Learn about the new school in advance

Very often, anxiety comes from not knowing what to expect. If your teen can gain a clear understanding of what their new school will look like, they can have a more positive attitude when it comes to moving.

Do as much research as possible on the new school before your teen starts attending. Get your teen involved in finding out about the size of the school, the types of classes offered, and extracurricular opportunities. Most schools have websites that offer a great deal of information.

Talking to a counselor or coach ahead of time can also be helpful. If possible, arrange for your child to take a tour of the school as well.

If possible, help your child meet some students from the new school before his first day. Seeing a familiar face or two when he’s the “new kid” can go a long way toward settling in.

Foster a new beginning

If your teenager attended the same elementary and high school during his formative years, then his personality, activities, and the like are quite ingrained in the brains of his peers. After all, once you’ve been labeled a cheerleader or the guy who’s bad at math, it’s hard to break out of that rut when you’re surrounded by peers who watched you grow up.

Remind your child that in his new school, no one has any preconceived ideas about who he is. Therefore, if you want to change your activities, style, or any other facet of your being, you can do it now without any questions.

Explain that a new beginning can help you become an even better version of yourself. You can create positive change in your life and surround yourself with the kind of friends you want to have as you enter a new phase of your life.

Create a plan to make new friends

It can be difficult to make new friends in high school, especially if you move in the middle of the year. It can be especially difficult if your teen tends to be a bit shy.

Help your teen create a plan to meet new people and make friends. Joining a club or playing a sport can be a good way to socialize for your teen.

Talk to your teen about the types of extracurricular activities he is interested in joining. Then talk to the school about how to make that happen if the school year is already underway.

See also, How do I prepare the child for his little brother

Help your teen stay in touch with old friends

Help Your Teen Adjust to a New High School without losing old friends. The digital age makes it easier than ever for your teen to stay in touch with old friends. If you are moving to the other side of the country, social media and cell phones will allow your teen to chat with friends regularly.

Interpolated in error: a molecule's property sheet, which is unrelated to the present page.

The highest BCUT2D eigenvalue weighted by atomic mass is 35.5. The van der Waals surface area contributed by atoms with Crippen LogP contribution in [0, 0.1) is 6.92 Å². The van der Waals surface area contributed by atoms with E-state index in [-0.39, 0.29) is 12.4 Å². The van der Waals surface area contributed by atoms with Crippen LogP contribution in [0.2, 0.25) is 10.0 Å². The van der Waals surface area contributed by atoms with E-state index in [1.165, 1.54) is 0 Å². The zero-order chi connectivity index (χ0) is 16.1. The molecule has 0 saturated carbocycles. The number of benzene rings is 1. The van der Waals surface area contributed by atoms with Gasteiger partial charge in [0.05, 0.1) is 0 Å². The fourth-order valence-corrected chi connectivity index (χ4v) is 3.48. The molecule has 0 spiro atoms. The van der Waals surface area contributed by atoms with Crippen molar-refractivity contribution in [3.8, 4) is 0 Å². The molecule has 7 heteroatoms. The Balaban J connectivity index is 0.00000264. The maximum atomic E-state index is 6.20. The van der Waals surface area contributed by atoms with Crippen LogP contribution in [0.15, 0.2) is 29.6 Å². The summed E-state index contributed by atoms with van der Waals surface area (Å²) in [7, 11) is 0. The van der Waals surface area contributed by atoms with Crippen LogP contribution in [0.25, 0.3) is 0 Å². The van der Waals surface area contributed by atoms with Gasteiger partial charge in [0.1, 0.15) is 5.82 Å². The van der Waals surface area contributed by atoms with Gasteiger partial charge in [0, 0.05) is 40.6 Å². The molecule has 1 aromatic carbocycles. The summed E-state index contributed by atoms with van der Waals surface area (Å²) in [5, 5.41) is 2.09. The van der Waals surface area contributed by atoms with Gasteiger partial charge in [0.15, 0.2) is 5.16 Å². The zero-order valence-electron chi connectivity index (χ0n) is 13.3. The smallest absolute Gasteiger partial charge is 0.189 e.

If your teen just switched schools in the same area, encourage her to invite old and new friends over and make your home a space that she can easily entertain. Talk about introducing her friends to each other and make it clear that she doesn’t have to choose between friends from her old school and friends from her new school.

Sometimes teens feel disloyal if they make new friends or worry that their old friends will forget about them if they don’t keep in constant contact.

Talk openly about your teen’s concerns and discuss strategies for maintaining a healthy social life.

Beware of academic problems

Listen to your teen’s concerns. If your child has academic issues, you have to help to resolve them. High school can be academically challenging, but when your teen changes schools midway through their academic career, there are many adjustments to make.

Perhaps Spanish II at this school is more like Spanish III at the previous school, and your child cannot keep up with the teacher. Or maybe your teen never learned algebra the way the new school teaches it. Even differences in scheduling (such as block versus traditional scheduling) can pose difficulties.

Don’t be afraid to reach out to your child’s teachers to ask how they are doing in class and how you can help facilitate academic adjustment.

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Don’t let your teen use the move as an excuse

Your teen may be tempted to say that the move has caused his failing grades or misbehavior, but don’t let the transition be an excuse.

Life is full of transitions. Someday, your teen may need to adjust to a new job, a new home, a new boss, and living with a partner. Therefore, changing schools can be good practice for accepting change.

As a parent, let go of the guilt you have for uprooting your teenager. You wouldn’t have made the switch if it weren’t in your family’s best interest, and harboring guilt only keeps the family from moving forward.

See also, Small tips to make your child eat vegetables

Seek professional help if necessary

If your teen is having a hard time adjusting to a new high school, seek professional help. If your teen is not making friends or is beginning to struggle academically, he may be at higher risk for mental health problems or substance abuse problems.

Talk to your child’s pediatrician to request a referral to a therapist. Or, talk to the school counselor. The school can offer services that can help.

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Dinesh Gamage

Scientist | Designer | Developer | Blogger